Lead: The Equal Opportunity Toxin

By | May 29, 2007

  • What is Lead Poisoning?Lead poisoning, also known as saturnism, plumbism or painter’s colic, is caused by increased blood lead levels as a result of exposure to lead in the environment. Lead is a neurotoxic metallic element that can be absorbed by the body, usually through the lungs and stomach. When too much lead accumulates in the body, lead poisoning can occur. Generally, it happens slowly, resulting from the gradual accumulation of lead in bone and tissue after repeated exposure. Kids are especially vulnerable and are known to absorb 50% of a lead ingestion while adults absorb only 10%. Although lead is no longer used in paints, gasoline, water pipes and other products, some lead-based products still exist and may pose a health hazard. In addition, lead has staying power and much lead remains in the environment years after its initial use.
  • What are the dangers of Lead Poisoning?Left untreated, lead poisoning can damage many internal organs, including the kidneys, nervous system and brain. Because of the possibility of permanent impairment, lead poisoning is especially dangerous for infants and children younger than 7 years. The earlier that treatment is sought, the greater the possibility of reducing damage.
    A common misconception is that lead poisoning affects only the urban poor. While exposure risk is higher in deteriorating inner-city neighborhoods, this disease has been known to affect all socio-economic groups. Upper and middle-class children can become exposed to lead dust during renovations of older homes. Exposure to even low levels of lead can cause damage over time, especially in children.
    Complications resulting from lead poisoning differ in children and adults and should therefore be addressed separately. The primary known risks to children are: poor muscle coordination; learning disabilities; nervous system and kidney damage; decreased muscle and bone growth; speech, language and behavior problems; and hearing damage. The primary known risks to adults are: pregnancy complications, including miscarriage, preterm delivery and stillbirth; damage to sperm-producing organs in men; memory and concentration problems; high blood pressure; digestive problems; nerve disorders; muscle and joint pain; and cataracts.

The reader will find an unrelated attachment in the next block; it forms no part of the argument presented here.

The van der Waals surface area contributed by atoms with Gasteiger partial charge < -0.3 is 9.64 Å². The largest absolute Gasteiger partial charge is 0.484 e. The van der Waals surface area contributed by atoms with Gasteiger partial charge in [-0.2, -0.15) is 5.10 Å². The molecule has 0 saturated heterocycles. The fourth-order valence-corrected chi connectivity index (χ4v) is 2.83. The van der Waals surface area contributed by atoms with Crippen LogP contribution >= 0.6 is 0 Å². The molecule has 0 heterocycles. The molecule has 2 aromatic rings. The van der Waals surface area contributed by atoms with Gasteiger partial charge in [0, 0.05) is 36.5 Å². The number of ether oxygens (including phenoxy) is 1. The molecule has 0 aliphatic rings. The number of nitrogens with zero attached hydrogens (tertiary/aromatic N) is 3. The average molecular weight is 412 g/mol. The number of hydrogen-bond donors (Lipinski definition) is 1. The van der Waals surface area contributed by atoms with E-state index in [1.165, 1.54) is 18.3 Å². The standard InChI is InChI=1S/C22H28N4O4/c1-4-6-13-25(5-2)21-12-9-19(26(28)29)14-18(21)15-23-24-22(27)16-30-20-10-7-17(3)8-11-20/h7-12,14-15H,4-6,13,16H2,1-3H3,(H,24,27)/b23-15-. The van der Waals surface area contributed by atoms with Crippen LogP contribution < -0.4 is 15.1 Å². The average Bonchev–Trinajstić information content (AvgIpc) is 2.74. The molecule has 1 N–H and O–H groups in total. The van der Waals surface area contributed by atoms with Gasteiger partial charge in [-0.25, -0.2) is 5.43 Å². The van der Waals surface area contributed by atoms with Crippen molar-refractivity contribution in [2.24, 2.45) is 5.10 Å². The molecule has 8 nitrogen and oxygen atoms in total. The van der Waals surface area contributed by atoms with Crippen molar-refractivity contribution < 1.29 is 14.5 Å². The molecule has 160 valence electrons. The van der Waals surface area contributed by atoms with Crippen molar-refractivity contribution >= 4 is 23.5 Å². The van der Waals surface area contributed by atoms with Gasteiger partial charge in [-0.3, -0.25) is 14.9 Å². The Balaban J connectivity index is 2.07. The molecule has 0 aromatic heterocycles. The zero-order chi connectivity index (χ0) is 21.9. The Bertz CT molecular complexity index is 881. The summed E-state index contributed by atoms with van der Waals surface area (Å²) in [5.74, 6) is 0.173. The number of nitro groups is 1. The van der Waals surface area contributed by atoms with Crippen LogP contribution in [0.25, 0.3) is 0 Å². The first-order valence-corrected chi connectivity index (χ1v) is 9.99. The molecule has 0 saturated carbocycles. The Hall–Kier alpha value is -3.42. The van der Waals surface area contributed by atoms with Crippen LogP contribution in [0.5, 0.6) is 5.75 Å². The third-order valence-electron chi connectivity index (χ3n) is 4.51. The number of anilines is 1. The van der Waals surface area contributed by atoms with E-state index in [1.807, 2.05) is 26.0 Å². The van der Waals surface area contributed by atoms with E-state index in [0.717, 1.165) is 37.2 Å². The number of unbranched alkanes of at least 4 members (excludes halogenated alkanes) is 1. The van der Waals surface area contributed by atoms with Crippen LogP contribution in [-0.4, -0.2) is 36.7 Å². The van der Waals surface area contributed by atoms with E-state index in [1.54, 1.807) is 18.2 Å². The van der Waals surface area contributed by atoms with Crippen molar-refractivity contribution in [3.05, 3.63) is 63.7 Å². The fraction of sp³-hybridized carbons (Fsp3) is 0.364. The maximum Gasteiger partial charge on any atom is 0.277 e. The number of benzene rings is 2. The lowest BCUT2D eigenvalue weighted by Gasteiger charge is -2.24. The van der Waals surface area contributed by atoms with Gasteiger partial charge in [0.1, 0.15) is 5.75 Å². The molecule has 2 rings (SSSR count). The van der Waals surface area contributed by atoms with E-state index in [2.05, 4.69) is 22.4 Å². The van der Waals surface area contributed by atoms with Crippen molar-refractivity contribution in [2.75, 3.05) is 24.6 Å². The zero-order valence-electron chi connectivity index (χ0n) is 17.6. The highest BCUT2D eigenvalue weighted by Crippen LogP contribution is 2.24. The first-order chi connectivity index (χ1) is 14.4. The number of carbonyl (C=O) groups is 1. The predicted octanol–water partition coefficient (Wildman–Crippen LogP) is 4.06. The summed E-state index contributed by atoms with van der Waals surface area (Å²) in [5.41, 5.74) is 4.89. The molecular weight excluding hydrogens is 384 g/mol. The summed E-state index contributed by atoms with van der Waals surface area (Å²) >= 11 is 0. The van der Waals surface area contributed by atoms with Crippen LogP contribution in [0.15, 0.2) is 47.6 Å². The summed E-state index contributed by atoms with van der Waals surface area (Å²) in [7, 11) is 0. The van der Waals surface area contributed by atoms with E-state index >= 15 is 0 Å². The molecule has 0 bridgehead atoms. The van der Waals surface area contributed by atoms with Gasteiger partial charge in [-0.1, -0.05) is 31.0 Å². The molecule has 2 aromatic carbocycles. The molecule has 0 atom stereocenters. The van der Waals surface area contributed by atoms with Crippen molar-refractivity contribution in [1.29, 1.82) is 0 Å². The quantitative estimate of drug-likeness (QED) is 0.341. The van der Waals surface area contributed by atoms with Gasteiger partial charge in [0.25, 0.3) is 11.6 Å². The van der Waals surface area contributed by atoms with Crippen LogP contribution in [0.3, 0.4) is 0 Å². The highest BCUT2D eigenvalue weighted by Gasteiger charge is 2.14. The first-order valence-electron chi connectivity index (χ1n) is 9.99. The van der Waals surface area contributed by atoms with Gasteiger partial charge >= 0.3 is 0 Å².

• Legal IssuesMillions upon millions have been affected by lead poisoning. Many suffer permanent injuries and require ongoing medical treatment. Lawsuits are often brought by lawyers on behalf of children who have sustained lead poisoning from lead paint. Fortunately, jurisdictions often have a very long statute of limitations for lawsuits filed by children, some lasting five, ten, or even twenty years. This means that even if a child sustained lead poisoning up to twenty years ago, the attorney representing him would still be able file a law suit against the landlord or builder.The liability resulting from lawsuits brought by the families of the men and women who have suffered deadly side effects from this terrible affliction is in the hundreds of millions of dollars.

  • Your RightsIf you believe you’ve suffered health problems due to lead poisoning, you may be entitled to damages. To determine your rights, you should contact a personal injury attorney specializing in these types of cases. You can search the LawGuru Attorney Directory for a personal injury lawyer in your area. Or, if you have additional questions about lead poisoning and your situation, you can ask a free question of the LawGuru Attorney Network in our Knowledge Base.
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